Yet, for a full decade, I resisted, and I knew why. It was because I used to collect as a child. I knew just about everything there was to know about 20th century coins, from the years people were represented on them (Lincoln-1909; FDR-1946; JFK-1964, but the latter was quite easy). I knew about the penny being made with steel during World War II because copper was needed elsewhere. I knew about the Philadelphia, Denver and San Francisco mints; in the day, the latter two were marked as D and S, respectively, but the Philly wasn’t marked at all.

Then one day, when I was about 13 or 14, many of my coins disappeared. They were not lost; they were stolen. And I had a pretty good idea who took them, too – the son of friends of my parents from church. But I couldn’t prove it, and my parents were afraid of falsely accusing the boy. Still, no one else outside the family could have had access. I had shown this kid, four or five years my junior, my collection of half dollars to keep him busy while our parents chatted.

The theft just sucked the joy out of coin collecting. Forever.

Well, until this year when my colleagues Mary and Alexis decided, just as the 50-state quarters were all released, to start collecting. Their unbridled joy with the process was contagious, and I found myself wrapped up in the process, especially when Alexis ordered online – we couldn’t find them in stores anymore – the coin holders. Oh, my! It was the same navy blue cover with lighter blue on the inside that I used to keep my coins as a child, published by a company called Whitman. I didn’t remember the brand name, but the look was unmistakable.

First thing I learned in my new hobby: the S coins were only available as proof sets. Second thing was that I had to look carefully to distinguish the P quarters (now marked as such) from the D quarters.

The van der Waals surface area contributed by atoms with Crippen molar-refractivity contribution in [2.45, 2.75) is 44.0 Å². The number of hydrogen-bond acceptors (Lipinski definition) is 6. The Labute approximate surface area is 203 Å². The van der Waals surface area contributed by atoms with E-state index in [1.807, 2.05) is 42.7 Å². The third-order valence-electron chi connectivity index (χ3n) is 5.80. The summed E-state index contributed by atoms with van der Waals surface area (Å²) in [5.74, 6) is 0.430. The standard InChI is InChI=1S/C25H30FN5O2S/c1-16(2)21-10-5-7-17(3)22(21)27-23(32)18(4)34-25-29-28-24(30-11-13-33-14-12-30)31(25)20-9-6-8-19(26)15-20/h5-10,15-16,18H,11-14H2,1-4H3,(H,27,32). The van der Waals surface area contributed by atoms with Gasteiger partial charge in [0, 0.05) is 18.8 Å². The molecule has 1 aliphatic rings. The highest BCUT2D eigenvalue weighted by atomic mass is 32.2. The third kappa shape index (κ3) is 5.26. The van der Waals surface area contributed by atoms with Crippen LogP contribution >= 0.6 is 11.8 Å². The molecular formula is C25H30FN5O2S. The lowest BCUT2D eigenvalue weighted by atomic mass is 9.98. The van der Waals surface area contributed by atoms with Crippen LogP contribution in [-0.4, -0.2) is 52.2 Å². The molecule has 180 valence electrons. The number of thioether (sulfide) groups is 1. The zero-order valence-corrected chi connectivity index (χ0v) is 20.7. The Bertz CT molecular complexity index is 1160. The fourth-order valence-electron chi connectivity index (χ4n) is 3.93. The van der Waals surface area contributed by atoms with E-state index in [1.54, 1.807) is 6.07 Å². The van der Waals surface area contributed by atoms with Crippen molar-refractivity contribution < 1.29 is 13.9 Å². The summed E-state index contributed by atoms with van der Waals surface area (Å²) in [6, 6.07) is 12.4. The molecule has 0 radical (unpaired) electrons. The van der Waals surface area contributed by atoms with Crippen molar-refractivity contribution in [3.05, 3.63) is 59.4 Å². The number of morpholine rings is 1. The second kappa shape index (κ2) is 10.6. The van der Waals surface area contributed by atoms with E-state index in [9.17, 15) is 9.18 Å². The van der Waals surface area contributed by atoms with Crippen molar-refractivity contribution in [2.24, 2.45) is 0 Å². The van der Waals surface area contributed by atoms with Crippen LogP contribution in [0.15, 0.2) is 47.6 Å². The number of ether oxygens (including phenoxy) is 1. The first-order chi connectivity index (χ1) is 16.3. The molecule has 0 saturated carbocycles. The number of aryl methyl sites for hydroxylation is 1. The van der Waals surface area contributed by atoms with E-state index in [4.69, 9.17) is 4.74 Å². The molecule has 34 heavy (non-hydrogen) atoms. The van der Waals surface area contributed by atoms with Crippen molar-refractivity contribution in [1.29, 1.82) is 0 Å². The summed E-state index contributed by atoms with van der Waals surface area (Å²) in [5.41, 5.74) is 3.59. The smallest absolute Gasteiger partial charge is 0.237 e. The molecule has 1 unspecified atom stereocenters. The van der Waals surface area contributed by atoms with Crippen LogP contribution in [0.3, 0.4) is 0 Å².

In relatively short order I was able to complete my P set, since the Philly mint distributed its quarters to the banks east of the Mississippi. The D quarters were a bit trickier. Even after my sister, who lives in San Diego, mailed me 19 D quarters as a birthday present, I’m still missing 7 D quarters: PA, MO, AR, TX, WI, WA and HI.

I also have not yet seen any 2009 quarters of either variety; the DC coin is already out, with the Puerto Rico coin due out later this month. I will continue to empty my pockets seeking these elusive coins.

Oh, California statehood took place in 1850, the year after the Gold Rush. I can still recall this map in fifth or sixth grade. States were green and the territories brown; there was a big brown gap north and west of Texas, but California was an oasis of green.
Nebraska statehood. I knew it was after the Kansas-Nebraska Act of 1854; didn’t specifically remember that it was 1867. Why I remember the Kansas-Nebraska Act, I just don’t know.
Oklahoma was the easiest. From the Rodgers and Oscar Hammerstein musical, I knew it was in 20th century. But it had to be before New Mexico and Arizona in 1912, the latter which I remember because of Barry Goldwater running for President in 1964 and the questions about whether he was a natural-born citizen. Oklahoma statehood turned out to be 1907.

BTW, Jaquandor has started reviewing the coin designs here and here.
Top 5 Worst Coin Investments

How Much Is My Penny Worth?


20 Women I Admire

I have opted to list just American women, merely as a way to limit it. It is NOT a list of THE 20 Women I Most Admire. Actually, it was the first 20 that came to mind.

Abigail Adams
The wife of the second U.S. president and mother of the sixth used her “intellect and lively wit” to prod progress for women “in her many letters which were preserved.”

Jane Addams (pictured) “founded Hull-House in the 19th century and led it well into the 20th. She was also active in peace and feminist work.”

Clara Barton